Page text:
Freedom Summer written by Deborah Wiles and illustrated by Jerome Lagarrigue (2014)
Freedom Summer is a historical fictionalized story of two best friends, one white, one black, who experience the 1964 summer of freedom in Mississippi first hand. John Henry Waddell is the son of a housekeeper. Joe is his best friend and the narrator of the story. Joe waits on the fence rail for John Henry and his mama to step off the county bus and walk up the long hill to his house. Sometimes they help out by shelling butter beans or sweeping the front porch, but when John Henry’s mama has had enough of them she shoos them out to play. The boys spend the hot days playing marbles or swimming in Fiddler’s Creek. They swim in only their skin, and Joe compares their skin to the color of browned butter and the color of a pale moth that dances around the porch light. Both boys dream of becoming firemen when they grow up. But when Joe goes into Mr. Mason’s General Store to buy ice pops, John Henry doesn’t go in… he’s not allowed. Then one night over dinner, Joe hears that the town pool will open the next day to ‘everybody under the sun, no matter what color’. His mama tells him that’s the new law, ‘everybody together’ at lunch counters, rest rooms, drinking fountains, everywhere. Joe is so excited, he leaves the table and rushes to find John Henry to share the good news. The next day the boys hurry to the pool to be the first ones there. But what they find is more disturbing than anything they could have imagined. The pool had been emptied of water and was being filled with tar instead. They boys stare at the tar-filled pool and wonder why someone would want to do this. John Henry’s voice shakes as he says, “White folks don’t want colored folks in their pool.” Joe says he’s wrong, but in his heart he knows he’s right. Joe wants to be able to do everything with his best friend, John Henry. He wants to go to the Dairy Dip, the picture shows, and see the town through John Henry’s eyes. On their way home, the boys stop again at Mr. Mason’s store for ice pops. But this time, John Henry wants to pick one out for himself. So they ‘walk through the front door together’.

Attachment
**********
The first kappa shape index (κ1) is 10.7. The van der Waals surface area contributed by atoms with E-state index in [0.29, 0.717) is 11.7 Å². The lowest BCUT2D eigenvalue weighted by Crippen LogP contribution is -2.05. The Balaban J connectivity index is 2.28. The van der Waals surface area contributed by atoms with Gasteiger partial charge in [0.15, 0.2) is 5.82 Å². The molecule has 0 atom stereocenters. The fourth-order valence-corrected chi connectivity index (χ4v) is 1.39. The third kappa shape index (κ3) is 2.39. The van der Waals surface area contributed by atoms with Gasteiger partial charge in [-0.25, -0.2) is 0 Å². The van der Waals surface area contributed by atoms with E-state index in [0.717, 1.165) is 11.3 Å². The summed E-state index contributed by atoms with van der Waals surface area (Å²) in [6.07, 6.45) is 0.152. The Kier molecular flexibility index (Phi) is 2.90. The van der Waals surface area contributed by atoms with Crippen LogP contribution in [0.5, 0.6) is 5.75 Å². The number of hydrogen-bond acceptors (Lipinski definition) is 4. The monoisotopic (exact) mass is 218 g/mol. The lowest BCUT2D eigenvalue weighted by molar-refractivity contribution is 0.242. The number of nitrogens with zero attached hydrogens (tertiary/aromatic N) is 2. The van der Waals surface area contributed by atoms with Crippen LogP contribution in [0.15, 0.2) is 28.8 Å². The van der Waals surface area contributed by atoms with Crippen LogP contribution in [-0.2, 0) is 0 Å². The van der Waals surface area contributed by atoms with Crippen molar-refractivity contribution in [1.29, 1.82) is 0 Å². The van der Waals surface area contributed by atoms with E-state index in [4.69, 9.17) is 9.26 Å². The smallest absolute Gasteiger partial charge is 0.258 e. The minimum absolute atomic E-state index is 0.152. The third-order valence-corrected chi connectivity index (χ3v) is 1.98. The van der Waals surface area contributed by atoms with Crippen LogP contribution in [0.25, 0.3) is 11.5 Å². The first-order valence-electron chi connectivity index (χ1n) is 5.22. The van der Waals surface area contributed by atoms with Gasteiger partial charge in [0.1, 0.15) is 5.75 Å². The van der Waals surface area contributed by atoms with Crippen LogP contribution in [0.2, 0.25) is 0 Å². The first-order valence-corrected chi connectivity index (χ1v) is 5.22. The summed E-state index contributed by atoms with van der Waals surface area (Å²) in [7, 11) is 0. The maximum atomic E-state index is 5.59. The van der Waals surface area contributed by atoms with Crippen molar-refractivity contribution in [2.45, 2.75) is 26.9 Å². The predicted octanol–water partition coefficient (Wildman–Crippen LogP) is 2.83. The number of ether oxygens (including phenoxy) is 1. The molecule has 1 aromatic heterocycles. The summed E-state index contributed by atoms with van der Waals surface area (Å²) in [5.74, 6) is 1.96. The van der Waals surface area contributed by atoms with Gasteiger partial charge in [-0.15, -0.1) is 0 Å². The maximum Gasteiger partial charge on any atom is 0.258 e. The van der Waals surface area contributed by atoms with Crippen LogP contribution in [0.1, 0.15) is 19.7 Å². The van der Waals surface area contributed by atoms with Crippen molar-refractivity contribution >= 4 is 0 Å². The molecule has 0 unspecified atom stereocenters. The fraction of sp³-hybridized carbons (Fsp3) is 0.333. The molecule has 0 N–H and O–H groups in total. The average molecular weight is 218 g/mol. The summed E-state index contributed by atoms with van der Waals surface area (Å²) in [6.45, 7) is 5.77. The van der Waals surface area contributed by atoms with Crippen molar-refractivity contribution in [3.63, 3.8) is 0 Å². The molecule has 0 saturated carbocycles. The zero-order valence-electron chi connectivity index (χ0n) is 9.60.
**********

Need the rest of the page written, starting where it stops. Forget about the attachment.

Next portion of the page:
Deborah Wiles first wrote and published this story in 2001. The copy I read was published in 2014, celebrating the 50th anniversary of the Freedom Summer of 1964. It is a powerful story written so that even young children can understand the gravity of the situation. The text is authentic to the time period and the emotions of the people living it are clearly understood.
Jerome Lagarrigue illustrated the story with honest realism. The colors are muted and the lines indistinct, giving the overall appearance of looking back through time and memories.
I absolutely love this story and highly recommend it. Because it is fiction, the reader can put him/herself in the story. These are events that did happen and might have happened to anyone living in the 1960’s. At the end of the story the boys go arm in arm into the general store. We don’t know if John Henry was allowed to buy his own ice pop or if the boys were turned away, but we are left with hope. The pool had been filled to keep from being integrated, but did the boys experience smaller acts of acceptance? The author and illustrator leave us with that possibility. It’s easy to believe that Joe and John Henry were able to go to more public places together that summer and that the innocence of friendship could lead to a stronger bond of brotherhood.